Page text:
Labeling Changes for Antibacterials
FDA has published a final rule to change the labeling of systemic antibacterial drug products. The agency hopes to encourage physicians to prescribe them only when clinically necessary.
According to FDA, overprescription of such drugs has contributed to a recent increase in drug-resistant bacterial infections. It estimates that half of the 100 million such prescriptions written in the United States each year are unnecessary.
The rule, published in the February 6, 2003, Federal Register [68 FR:6062--6081], will go into effect on February 6, 2004.
It calls for the beginning of the label to state that the product should be used to treat or prevent only infections caused or strongly believed to be caused by bacteria.
In the "Indications and Usage" section, that message must be repeated.
It must state that culture and susceptibility information, when available, should be used in selecting or modifying antimicrobial therapy. In the absence of such data, local epidemiology and susceptibility patterns should be considered.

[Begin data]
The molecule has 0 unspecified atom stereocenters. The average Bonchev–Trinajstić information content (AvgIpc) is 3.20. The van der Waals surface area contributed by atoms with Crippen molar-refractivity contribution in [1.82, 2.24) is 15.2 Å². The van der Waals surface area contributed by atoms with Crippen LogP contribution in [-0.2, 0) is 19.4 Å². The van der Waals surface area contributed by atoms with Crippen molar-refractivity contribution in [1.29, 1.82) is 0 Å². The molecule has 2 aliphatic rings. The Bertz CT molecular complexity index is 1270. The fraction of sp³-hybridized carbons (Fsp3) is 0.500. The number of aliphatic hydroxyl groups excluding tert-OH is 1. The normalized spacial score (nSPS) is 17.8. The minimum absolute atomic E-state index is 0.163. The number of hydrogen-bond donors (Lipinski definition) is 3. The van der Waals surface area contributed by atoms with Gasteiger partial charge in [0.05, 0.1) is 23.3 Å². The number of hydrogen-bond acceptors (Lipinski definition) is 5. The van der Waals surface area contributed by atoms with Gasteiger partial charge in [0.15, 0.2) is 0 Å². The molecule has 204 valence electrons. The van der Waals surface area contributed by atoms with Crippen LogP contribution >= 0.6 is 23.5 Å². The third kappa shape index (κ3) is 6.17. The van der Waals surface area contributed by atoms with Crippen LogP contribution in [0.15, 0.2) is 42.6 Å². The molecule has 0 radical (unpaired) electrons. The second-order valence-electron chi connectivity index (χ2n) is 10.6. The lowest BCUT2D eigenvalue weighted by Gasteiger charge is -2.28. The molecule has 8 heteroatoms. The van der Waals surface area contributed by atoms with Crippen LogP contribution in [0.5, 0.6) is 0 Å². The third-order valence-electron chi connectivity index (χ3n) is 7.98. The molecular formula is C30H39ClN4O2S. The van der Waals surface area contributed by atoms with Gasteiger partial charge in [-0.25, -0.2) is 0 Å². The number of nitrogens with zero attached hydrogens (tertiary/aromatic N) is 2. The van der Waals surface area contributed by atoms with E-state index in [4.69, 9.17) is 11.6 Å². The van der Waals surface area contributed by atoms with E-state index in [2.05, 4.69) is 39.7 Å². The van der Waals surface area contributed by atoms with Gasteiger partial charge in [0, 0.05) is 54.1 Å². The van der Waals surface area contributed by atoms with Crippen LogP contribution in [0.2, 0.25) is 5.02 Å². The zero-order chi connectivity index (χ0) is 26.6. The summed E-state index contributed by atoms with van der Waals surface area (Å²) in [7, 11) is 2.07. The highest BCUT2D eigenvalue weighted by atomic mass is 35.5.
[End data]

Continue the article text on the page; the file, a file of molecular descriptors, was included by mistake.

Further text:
The "Precautions" section must note that prescribing the product if there is no proven or strongly suspected bacterial cause is unlikely to benefit the patient. In fact, it could risk the development of drug-resistant bacteria.
The "Information for Patients" section must advise patients that antibacterial drug products should be used to treat only bacterial infections, not viral infections. They should be told to take the medication exactly as directed.
FDA estimates the annualized costs of compliance to the rule to be less than $600,000.
For further information, contact Christine F. Rogers, Center for Drug Evaluation and Research (HFD-7), Food and Drug Administration, 5600 Fishers Lane, Rockville, MD 20857; 301/594-2041.